Calm my fears about public school

Minnie - posted on 03/14/2011 ( 53 moms have responded )

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My husband and I have never seen eye-to-eye on our children's education. I am very do-it-yourself, self-sufficient, perfectionist...you get the picture. He has a very business-oriented mentality.



So we've waffled back and forth about whether we would homeschool or not, and now it's come down to it, our eldest will be five in May. Two weeks ago we had a looooooong talk and really hashed it out. And he came up with a lot of good points and helped me see his side of things.



We came to the conclusion that our girls will go to public school- with us being extremely involved with their education. Homeschooling is pretty much the only thing he's been very against, parenting choices-wise and he had agreed to let me homeschool, but then I thought- what if he had been totally against me nursing my 2 1/2 year old? Or hated that we bedshare? What if he had fought me tooth and nail about my homebirth? How would that make me feel? So I can see how horribly difficult it would be for him to force himself to step back and homeschool the girls.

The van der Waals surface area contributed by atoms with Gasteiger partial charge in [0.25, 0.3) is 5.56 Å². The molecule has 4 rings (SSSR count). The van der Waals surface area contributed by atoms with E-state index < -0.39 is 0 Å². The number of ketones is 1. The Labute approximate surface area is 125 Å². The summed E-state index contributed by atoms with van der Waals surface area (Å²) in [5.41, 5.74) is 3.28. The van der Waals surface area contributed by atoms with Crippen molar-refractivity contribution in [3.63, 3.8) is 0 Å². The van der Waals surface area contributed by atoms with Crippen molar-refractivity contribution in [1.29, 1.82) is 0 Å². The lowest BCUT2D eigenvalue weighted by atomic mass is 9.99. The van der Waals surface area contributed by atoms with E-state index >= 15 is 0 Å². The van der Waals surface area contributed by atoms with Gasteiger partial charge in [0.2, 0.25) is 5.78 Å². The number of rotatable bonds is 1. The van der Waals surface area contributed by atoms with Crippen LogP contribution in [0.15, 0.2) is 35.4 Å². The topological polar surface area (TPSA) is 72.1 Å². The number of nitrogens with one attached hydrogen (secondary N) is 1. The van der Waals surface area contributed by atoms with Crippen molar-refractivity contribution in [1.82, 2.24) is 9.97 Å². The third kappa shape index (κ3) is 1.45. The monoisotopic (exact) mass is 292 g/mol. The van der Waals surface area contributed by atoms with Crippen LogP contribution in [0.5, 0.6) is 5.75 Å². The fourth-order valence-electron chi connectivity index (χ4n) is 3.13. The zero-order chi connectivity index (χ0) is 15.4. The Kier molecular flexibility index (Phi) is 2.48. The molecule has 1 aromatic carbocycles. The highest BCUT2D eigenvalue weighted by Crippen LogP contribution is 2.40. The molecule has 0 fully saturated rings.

But I am involved with some groups in which MANY families homeschool- and not for religious purposes. After hearing them talk I consistently end up being afraid once again of institutionalized education, forgetting the good points my husband brought up, forgetting how to make their education worthwhile....and feeling very left out when they ask me if I will be homeschooling, and hearing all of their exciting plans.